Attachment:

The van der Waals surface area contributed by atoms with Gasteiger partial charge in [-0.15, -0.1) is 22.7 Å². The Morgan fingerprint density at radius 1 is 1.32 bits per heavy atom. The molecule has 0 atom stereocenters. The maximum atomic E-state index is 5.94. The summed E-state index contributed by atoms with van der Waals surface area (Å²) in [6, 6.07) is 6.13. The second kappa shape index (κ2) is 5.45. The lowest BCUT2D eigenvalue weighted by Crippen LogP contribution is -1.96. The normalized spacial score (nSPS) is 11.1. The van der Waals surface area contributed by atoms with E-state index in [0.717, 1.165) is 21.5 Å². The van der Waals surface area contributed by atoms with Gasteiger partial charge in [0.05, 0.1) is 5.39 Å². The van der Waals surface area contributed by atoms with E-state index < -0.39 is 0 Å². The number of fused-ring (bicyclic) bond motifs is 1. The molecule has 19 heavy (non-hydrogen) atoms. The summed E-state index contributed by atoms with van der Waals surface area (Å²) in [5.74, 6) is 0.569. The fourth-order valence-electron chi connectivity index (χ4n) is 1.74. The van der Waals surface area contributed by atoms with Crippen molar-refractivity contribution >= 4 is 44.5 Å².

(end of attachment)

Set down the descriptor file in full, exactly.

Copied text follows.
The van der Waals surface area contributed by atoms with Gasteiger partial charge in [-0.15, -0.1) is 22.7 Å². The Morgan fingerprint density at radius 1 is 1.32 bits per heavy atom. The molecule has 0 atom stereocenters. The maximum atomic E-state index is 5.94. The summed E-state index contributed by atoms with van der Waals surface area (Å²) in [6, 6.07) is 6.13. The second kappa shape index (κ2) is 5.45. The lowest BCUT2D eigenvalue weighted by Crippen LogP contribution is -1.96. The normalized spacial score (nSPS) is 11.1. The van der Waals surface area contributed by atoms with E-state index in [0.717, 1.165) is 21.5 Å². The van der Waals surface area contributed by atoms with Gasteiger partial charge in [0.05, 0.1) is 5.39 Å². The van der Waals surface area contributed by atoms with E-state index < -0.39 is 0 Å². The number of fused-ring (bicyclic) bond motifs is 1. The molecule has 19 heavy (non-hydrogen) atoms. The summed E-state index contributed by atoms with van der Waals surface area (Å²) in [5.74, 6) is 0.569. The fourth-order valence-electron chi connectivity index (χ4n) is 1.74. The van der Waals surface area contributed by atoms with Crippen molar-refractivity contribution >= 4 is 44.5 Å².